Antibiotic-prescribing patterns for Iraqi patients during Ramadan
Authors Mikhael EM, Jasim A
Received 28 August 2014
Accepted for publication 29 September 2014
Published 26 November 2014 Volume 2014:8 Pages 1647—1651
Checked for plagiarism Yes
Review by Single anonymous peer review
Peer reviewer comments 3
Editor who approved publication: Dr Johnny Chen
Ehab Mudher Mikhael, Ali Lateef Jasim
Clinical Pharmacy Department, College of Pharmacy, Baghdad University, Baghdad, Iraq
Background: During Ramadan, Muslims fast throughout daylight hours. There is a direct link between fasting and increasing incidence of infections. Antibiotic usage for treatment of infections should be based on accurate diagnosis, with the correct dose and dosing regimen for the shortest period to avoid bacterial resistance. This study aimed to evaluate the practices of physicians in prescribing suitable antibiotics for fasting patients and the compliance of the patients in using such antibiotics at regular intervals.
Materials and methods: An observational study was carried out during the middle 10 days of Ramadan 2014 in two pharmacies at Baghdad. A total of 34 prescriptions (Rx) for adults who suffered from infections were examined. For each included Rx, the researchers documented the age and sex of the patient, the diagnosis of the case, and the name of the given antibiotic(s) with dose and frequency of usage. A direct interview with the patient was also done, at which each patient was asked about fasting and if he/she would like to continue fasting during the remaining period of Ramadan. The patient was also asked if the physician asked him/her about fasting before writing the Rx.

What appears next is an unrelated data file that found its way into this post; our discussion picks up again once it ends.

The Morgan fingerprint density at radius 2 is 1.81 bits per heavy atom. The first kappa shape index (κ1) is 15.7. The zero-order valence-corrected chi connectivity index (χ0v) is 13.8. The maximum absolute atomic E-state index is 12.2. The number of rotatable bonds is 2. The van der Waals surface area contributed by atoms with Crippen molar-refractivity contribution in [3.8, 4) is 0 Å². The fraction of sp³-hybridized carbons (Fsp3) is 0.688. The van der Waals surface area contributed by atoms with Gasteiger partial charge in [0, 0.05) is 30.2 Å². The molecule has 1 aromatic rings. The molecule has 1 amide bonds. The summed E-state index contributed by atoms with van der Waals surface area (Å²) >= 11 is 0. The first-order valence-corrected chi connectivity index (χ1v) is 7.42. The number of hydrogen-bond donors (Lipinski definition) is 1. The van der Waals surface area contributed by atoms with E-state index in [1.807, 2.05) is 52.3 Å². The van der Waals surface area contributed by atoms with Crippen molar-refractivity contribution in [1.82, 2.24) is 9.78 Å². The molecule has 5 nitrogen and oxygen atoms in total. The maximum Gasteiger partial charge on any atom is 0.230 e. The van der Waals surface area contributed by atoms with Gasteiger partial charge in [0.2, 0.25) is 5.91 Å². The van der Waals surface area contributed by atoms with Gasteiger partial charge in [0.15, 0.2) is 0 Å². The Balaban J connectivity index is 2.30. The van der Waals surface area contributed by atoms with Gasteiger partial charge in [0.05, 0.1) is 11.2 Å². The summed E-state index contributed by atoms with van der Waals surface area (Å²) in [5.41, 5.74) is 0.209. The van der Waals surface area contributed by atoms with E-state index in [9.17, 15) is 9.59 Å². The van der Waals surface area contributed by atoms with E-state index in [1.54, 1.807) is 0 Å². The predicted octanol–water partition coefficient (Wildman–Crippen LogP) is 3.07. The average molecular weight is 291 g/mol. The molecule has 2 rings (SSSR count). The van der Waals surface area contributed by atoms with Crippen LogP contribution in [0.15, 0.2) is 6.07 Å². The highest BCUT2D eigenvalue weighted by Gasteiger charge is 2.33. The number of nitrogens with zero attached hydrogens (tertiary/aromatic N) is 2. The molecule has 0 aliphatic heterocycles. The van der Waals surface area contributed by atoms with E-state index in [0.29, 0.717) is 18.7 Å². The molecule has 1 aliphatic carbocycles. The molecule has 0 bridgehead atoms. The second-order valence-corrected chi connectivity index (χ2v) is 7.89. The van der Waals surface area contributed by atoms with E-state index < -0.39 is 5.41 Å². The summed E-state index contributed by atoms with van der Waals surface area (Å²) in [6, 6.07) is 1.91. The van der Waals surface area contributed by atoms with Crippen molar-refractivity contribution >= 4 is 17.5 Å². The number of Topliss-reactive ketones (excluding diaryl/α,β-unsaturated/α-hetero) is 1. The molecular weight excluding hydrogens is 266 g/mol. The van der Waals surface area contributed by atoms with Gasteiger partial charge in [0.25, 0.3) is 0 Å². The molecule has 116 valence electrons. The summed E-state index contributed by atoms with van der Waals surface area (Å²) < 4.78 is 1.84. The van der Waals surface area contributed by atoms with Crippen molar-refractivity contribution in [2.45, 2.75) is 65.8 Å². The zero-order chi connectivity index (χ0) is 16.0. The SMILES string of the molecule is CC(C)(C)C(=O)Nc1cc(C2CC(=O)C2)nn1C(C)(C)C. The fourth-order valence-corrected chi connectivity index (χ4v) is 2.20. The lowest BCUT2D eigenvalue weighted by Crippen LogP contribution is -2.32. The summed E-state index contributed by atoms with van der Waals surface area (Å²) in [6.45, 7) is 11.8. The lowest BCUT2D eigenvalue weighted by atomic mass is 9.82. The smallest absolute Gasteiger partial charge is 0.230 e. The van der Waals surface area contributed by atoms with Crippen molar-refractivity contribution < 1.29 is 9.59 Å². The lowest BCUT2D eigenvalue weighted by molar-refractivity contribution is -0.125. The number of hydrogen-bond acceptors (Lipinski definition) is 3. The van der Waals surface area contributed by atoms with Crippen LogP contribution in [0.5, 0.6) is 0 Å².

Results: More than two-thirds of participating patients were fasting during Ramadan. Antibiotics were prescribed at a higher percentage by dentists and surgeons, for which a single antibiotic with a twice-daily regimen was the most commonly prescribed by physicians for patients during the Ramadan month.
Conclusion: Physicians fail to take patient fasting status into consideration when prescribing antibiotics for their fasting patients. Antibiotics with a twice-daily regimen are not suitable and best to be avoided for fasting patients in Iraq during Ramadan – especially if it occurs during summer months – to avoid treatment failure and provoking bacterial resistance.
Keywords: fasting, Ramadan, antibiotics, dosing regimen